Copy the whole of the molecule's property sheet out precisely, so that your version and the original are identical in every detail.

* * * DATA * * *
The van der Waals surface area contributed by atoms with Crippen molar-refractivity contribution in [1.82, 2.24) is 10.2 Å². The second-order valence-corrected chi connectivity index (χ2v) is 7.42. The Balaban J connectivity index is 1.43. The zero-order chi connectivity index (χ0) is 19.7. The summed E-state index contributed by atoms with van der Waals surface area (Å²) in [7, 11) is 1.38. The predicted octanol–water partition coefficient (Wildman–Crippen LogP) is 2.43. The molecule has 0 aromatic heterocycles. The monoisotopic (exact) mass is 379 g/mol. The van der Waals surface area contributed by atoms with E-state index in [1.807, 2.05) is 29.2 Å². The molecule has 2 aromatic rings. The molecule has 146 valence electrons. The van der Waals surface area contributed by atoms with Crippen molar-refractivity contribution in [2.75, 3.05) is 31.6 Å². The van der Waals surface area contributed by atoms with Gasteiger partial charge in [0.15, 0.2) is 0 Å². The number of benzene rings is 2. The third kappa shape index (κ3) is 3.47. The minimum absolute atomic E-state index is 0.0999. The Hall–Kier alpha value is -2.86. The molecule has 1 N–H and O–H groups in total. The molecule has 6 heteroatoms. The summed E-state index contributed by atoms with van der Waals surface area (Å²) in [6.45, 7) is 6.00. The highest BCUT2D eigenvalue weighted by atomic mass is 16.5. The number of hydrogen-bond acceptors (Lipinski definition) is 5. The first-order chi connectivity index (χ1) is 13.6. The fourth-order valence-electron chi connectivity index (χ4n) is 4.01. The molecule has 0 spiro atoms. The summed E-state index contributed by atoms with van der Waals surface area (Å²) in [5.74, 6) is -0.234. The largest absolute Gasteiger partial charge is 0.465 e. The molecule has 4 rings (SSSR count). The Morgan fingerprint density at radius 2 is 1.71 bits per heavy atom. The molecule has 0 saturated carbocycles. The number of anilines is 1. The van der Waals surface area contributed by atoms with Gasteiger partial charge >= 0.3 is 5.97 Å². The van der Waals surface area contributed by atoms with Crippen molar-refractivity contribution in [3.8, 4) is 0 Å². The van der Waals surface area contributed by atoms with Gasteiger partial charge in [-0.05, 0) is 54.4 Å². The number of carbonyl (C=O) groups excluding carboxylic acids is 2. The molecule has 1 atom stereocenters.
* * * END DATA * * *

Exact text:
The van der Waals surface area contributed by atoms with Crippen molar-refractivity contribution in [1.82, 2.24) is 10.2 Å². The second-order valence-corrected chi connectivity index (χ2v) is 7.42. The Balaban J connectivity index is 1.43. The zero-order chi connectivity index (χ0) is 19.7. The summed E-state index contributed by atoms with van der Waals surface area (Å²) in [7, 11) is 1.38. The predicted octanol–water partition coefficient (Wildman–Crippen LogP) is 2.43. The molecule has 0 aromatic heterocycles. The monoisotopic (exact) mass is 379 g/mol. The van der Waals surface area contributed by atoms with E-state index in [1.807, 2.05) is 29.2 Å². The molecule has 2 aromatic rings. The molecule has 146 valence electrons. The van der Waals surface area contributed by atoms with Crippen molar-refractivity contribution in [2.75, 3.05) is 31.6 Å². The van der Waals surface area contributed by atoms with Gasteiger partial charge in [0.15, 0.2) is 0 Å². The number of benzene rings is 2. The third kappa shape index (κ3) is 3.47. The minimum absolute atomic E-state index is 0.0999. The Hall–Kier alpha value is -2.86. The molecule has 1 N–H and O–H groups in total. The molecule has 6 heteroatoms. The summed E-state index contributed by atoms with van der Waals surface area (Å²) in [6.45, 7) is 6.00. The highest BCUT2D eigenvalue weighted by atomic mass is 16.5. The number of hydrogen-bond acceptors (Lipinski definition) is 5. The first-order chi connectivity index (χ1) is 13.6. The fourth-order valence-electron chi connectivity index (χ4n) is 4.01. The molecule has 0 spiro atoms. The summed E-state index contributed by atoms with van der Waals surface area (Å²) in [5.74, 6) is -0.234. The largest absolute Gasteiger partial charge is 0.465 e. The molecule has 4 rings (SSSR count). The Morgan fingerprint density at radius 2 is 1.71 bits per heavy atom. The molecule has 0 saturated carbocycles. The number of anilines is 1. The van der Waals surface area contributed by atoms with Gasteiger partial charge >= 0.3 is 5.97 Å². The van der Waals surface area contributed by atoms with Crippen molar-refractivity contribution in [3.8, 4) is 0 Å². The van der Waals surface area contributed by atoms with Gasteiger partial charge in [-0.05, 0) is 54.4 Å². The number of carbonyl (C=O) groups excluding carboxylic acids is 2. The molecule has 1 atom stereocenters.